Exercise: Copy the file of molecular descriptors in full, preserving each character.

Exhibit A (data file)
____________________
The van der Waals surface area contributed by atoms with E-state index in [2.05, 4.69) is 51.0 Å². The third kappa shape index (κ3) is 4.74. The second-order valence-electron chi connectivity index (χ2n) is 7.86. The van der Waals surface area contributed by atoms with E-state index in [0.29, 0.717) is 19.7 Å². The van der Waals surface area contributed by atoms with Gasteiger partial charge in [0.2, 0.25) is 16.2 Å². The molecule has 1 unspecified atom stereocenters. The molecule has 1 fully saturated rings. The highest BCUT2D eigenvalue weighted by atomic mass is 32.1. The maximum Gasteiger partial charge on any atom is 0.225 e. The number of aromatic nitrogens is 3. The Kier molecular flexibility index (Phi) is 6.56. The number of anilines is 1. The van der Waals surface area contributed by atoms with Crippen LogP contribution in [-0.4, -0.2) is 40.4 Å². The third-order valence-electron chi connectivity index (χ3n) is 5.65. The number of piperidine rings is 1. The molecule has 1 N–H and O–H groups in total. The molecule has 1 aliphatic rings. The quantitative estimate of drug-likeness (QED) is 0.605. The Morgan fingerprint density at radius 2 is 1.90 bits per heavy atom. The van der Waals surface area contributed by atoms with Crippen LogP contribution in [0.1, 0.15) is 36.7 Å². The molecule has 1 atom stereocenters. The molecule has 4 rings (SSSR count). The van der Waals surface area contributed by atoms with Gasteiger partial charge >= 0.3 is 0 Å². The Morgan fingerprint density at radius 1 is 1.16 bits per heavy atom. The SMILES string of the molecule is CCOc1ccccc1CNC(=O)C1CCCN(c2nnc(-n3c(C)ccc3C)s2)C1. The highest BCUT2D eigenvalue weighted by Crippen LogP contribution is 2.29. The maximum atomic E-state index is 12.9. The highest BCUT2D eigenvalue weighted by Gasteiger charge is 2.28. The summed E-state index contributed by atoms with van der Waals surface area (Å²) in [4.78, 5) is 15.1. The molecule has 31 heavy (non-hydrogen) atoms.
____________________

The van der Waals surface area contributed by atoms with E-state index in [2.05, 4.69) is 51.0 Å². The third kappa shape index (κ3) is 4.74. The second-order valence-electron chi connectivity index (χ2n) is 7.86. The van der Waals surface area contributed by atoms with E-state index in [0.29, 0.717) is 19.7 Å². The van der Waals surface area contributed by atoms with Gasteiger partial charge in [0.2, 0.25) is 16.2 Å². The molecule has 1 unspecified atom stereocenters. The molecule has 1 fully saturated rings. The highest BCUT2D eigenvalue weighted by atomic mass is 32.1. The maximum Gasteiger partial charge on any atom is 0.225 e. The number of aromatic nitrogens is 3. The Kier molecular flexibility index (Phi) is 6.56. The number of anilines is 1. The van der Waals surface area contributed by atoms with Crippen LogP contribution in [-0.4, -0.2) is 40.4 Å². The third-order valence-electron chi connectivity index (χ3n) is 5.65. The number of piperidine rings is 1. The molecule has 1 N–H and O–H groups in total. The molecule has 1 aliphatic rings. The quantitative estimate of drug-likeness (QED) is 0.605. The Morgan fingerprint density at radius 2 is 1.90 bits per heavy atom. The van der Waals surface area contributed by atoms with Crippen LogP contribution in [0.1, 0.15) is 36.7 Å². The molecule has 1 atom stereocenters. The molecule has 4 rings (SSSR count). The van der Waals surface area contributed by atoms with Gasteiger partial charge >= 0.3 is 0 Å². The Morgan fingerprint density at radius 1 is 1.16 bits per heavy atom. The SMILES string of the molecule is CCOc1ccccc1CNC(=O)C1CCCN(c2nnc(-n3c(C)ccc3C)s2)C1. The highest BCUT2D eigenvalue weighted by Crippen LogP contribution is 2.29. The maximum atomic E-state index is 12.9. The highest BCUT2D eigenvalue weighted by Gasteiger charge is 2.28. The summed E-state index contributed by atoms with van der Waals surface area (Å²) in [4.78, 5) is 15.1. The molecule has 31 heavy (non-hydrogen) atoms.